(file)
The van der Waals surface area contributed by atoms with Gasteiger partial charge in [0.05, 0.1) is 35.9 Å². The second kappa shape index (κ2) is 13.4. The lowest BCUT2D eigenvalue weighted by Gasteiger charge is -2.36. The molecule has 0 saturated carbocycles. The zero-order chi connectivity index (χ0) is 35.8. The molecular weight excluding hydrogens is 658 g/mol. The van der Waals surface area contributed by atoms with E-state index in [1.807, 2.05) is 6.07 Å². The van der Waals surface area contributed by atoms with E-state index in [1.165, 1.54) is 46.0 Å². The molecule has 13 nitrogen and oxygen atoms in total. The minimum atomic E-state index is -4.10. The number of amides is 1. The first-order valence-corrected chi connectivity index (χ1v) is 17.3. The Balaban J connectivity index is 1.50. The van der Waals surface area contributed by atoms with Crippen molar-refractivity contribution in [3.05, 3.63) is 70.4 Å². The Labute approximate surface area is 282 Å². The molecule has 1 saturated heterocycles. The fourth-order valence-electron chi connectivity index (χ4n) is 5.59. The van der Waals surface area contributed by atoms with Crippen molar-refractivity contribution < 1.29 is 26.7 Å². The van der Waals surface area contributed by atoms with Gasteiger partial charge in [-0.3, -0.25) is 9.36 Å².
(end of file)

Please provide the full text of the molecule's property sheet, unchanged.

The van der Waals surface area contributed by atoms with Gasteiger partial charge in [0.05, 0.1) is 35.9 Å². The second kappa shape index (κ2) is 13.4. The lowest BCUT2D eigenvalue weighted by Gasteiger charge is -2.36. The molecule has 0 saturated carbocycles. The zero-order chi connectivity index (χ0) is 35.8. The molecular weight excluding hydrogens is 658 g/mol. The van der Waals surface area contributed by atoms with E-state index in [1.807, 2.05) is 6.07 Å². The van der Waals surface area contributed by atoms with E-state index in [1.165, 1.54) is 46.0 Å². The molecule has 13 nitrogen and oxygen atoms in total. The minimum atomic E-state index is -4.10. The number of amides is 1. The first-order valence-corrected chi connectivity index (χ1v) is 17.3. The Balaban J connectivity index is 1.50. The van der Waals surface area contributed by atoms with Crippen molar-refractivity contribution in [3.05, 3.63) is 70.4 Å². The Labute approximate surface area is 282 Å². The molecule has 1 saturated heterocycles. The fourth-order valence-electron chi connectivity index (χ4n) is 5.59. The van der Waals surface area contributed by atoms with Crippen molar-refractivity contribution < 1.29 is 26.7 Å². The van der Waals surface area contributed by atoms with Gasteiger partial charge in [-0.3, -0.25) is 9.36 Å².